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California State Capitol. (Photo: Kevin Sanders for California Globe)

California’s Lieutenant Governor Has a Largely Ceremonial Role

The Lt. Governor is not on the same ticket as the Governor

By Chris Micheli, November 7, 2021 2:15 am

California’s Lieutenant Governor (LG) has a largely ceremonial role in this state. He or she runs separately (i.e., the Lt. Governor is not on the same ticket as the Governor, as opposed to how the President and Vice President of the United States are elected jointly). In addition, the LG officially serves as the President of the State Senate (casting a vote in the case of a tie).

The LG also serves on a number of boards and commissions, such as the Chair of the State Lands Commission. The LG serves as a voting member of the Board of Regents of the University of California and a voting member of the Board of Trustees of the California State University system.

Most importantly, the Lieutenant Governor serves as Acting Governor whenever the Governor is absent from the state and automatically becomes Governor if a vacancy occurs in that office.  The main case interpreting the state Constitutional provisions related to the Lt. Governor.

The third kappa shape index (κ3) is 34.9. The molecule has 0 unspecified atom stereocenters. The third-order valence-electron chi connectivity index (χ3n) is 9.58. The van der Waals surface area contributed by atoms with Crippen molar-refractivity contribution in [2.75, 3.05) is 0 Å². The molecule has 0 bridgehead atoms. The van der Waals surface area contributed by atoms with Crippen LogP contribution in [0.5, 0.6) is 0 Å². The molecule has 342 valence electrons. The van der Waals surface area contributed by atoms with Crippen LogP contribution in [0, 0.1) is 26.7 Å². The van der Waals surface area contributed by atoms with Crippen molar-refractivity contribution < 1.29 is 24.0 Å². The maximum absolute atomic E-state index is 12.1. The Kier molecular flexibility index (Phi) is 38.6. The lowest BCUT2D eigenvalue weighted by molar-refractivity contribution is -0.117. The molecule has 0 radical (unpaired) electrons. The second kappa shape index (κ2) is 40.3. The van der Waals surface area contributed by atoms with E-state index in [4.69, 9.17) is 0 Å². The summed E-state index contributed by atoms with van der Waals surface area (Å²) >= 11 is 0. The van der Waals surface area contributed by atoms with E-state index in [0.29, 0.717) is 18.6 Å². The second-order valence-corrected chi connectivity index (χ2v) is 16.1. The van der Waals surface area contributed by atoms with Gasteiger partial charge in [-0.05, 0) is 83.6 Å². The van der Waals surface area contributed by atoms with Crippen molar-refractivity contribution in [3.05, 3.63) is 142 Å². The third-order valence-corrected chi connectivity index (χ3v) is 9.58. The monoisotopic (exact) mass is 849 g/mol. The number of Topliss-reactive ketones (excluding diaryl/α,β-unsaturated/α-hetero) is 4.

Under Article V, which provides that the Lt. Governor shall act as Governor during the Governor’s absence from the state, the Lt. Governor has authority to exercise all gubernatorial powers of appointment while the Governor is physically absent from the state. According to the California Supreme Court, absence from the state is a “temporary disability” within the meaning of this section.

Specifically, the high court has ruled that the Lt. Governor shall act as Governor during the impeachment, absence from the state, etc. of the Governor. The words “absence from the state,” as used in this section, do not mean effective absence but it means physical non-presence. As a result, the Lt. Governor had the authority to make an appointment to fill the vacant presiding justiceship on the court of appeal where the Governor was physically absent from the state at the time of the appointment. Nonetheless, the Governor’s withdrawal of that appointment was valid when the Governor, after returning to the state, made the withdrawal before the confirmation of the appointment. In re Petition of Commission on Governorship (1979) 26 Cal. 3rd 110

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